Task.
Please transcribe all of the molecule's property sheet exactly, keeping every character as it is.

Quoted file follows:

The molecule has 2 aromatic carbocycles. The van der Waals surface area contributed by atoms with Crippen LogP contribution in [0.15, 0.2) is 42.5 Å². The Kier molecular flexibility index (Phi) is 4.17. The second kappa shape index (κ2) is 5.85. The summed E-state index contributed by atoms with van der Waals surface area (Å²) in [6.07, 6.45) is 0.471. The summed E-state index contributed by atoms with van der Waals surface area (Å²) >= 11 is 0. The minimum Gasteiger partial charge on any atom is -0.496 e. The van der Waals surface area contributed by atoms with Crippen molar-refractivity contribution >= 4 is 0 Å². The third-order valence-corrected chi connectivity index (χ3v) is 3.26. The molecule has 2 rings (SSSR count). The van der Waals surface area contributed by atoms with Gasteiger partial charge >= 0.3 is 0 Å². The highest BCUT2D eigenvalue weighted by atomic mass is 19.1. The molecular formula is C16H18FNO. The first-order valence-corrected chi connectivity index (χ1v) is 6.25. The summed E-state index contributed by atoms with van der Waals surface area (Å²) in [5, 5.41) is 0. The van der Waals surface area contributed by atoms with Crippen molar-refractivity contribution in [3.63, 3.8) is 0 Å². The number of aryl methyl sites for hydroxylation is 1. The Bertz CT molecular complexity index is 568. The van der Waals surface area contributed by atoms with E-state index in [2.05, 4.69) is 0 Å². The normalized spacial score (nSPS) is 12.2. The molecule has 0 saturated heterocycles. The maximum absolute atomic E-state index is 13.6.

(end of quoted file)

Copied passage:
The molecule has 2 aromatic carbocycles. The van der Waals surface area contributed by atoms with Crippen LogP contribution in [0.15, 0.2) is 42.5 Å². The Kier molecular flexibility index (Phi) is 4.17. The second kappa shape index (κ2) is 5.85. The summed E-state index contributed by atoms with van der Waals surface area (Å²) in [6.07, 6.45) is 0.471. The summed E-state index contributed by atoms with van der Waals surface area (Å²) >= 11 is 0. The minimum Gasteiger partial charge on any atom is -0.496 e. The van der Waals surface area contributed by atoms with Crippen molar-refractivity contribution >= 4 is 0 Å². The third-order valence-corrected chi connectivity index (χ3v) is 3.26. The molecule has 2 rings (SSSR count). The van der Waals surface area contributed by atoms with Gasteiger partial charge >= 0.3 is 0 Å². The highest BCUT2D eigenvalue weighted by atomic mass is 19.1. The molecular formula is C16H18FNO. The first-order valence-corrected chi connectivity index (χ1v) is 6.25. The summed E-state index contributed by atoms with van der Waals surface area (Å²) in [5, 5.41) is 0. The van der Waals surface area contributed by atoms with Crippen molar-refractivity contribution in [3.63, 3.8) is 0 Å². The number of aryl methyl sites for hydroxylation is 1. The Bertz CT molecular complexity index is 568. The van der Waals surface area contributed by atoms with E-state index in [2.05, 4.69) is 0 Å². The normalized spacial score (nSPS) is 12.2. The molecule has 0 saturated heterocycles. The maximum absolute atomic E-state index is 13.6.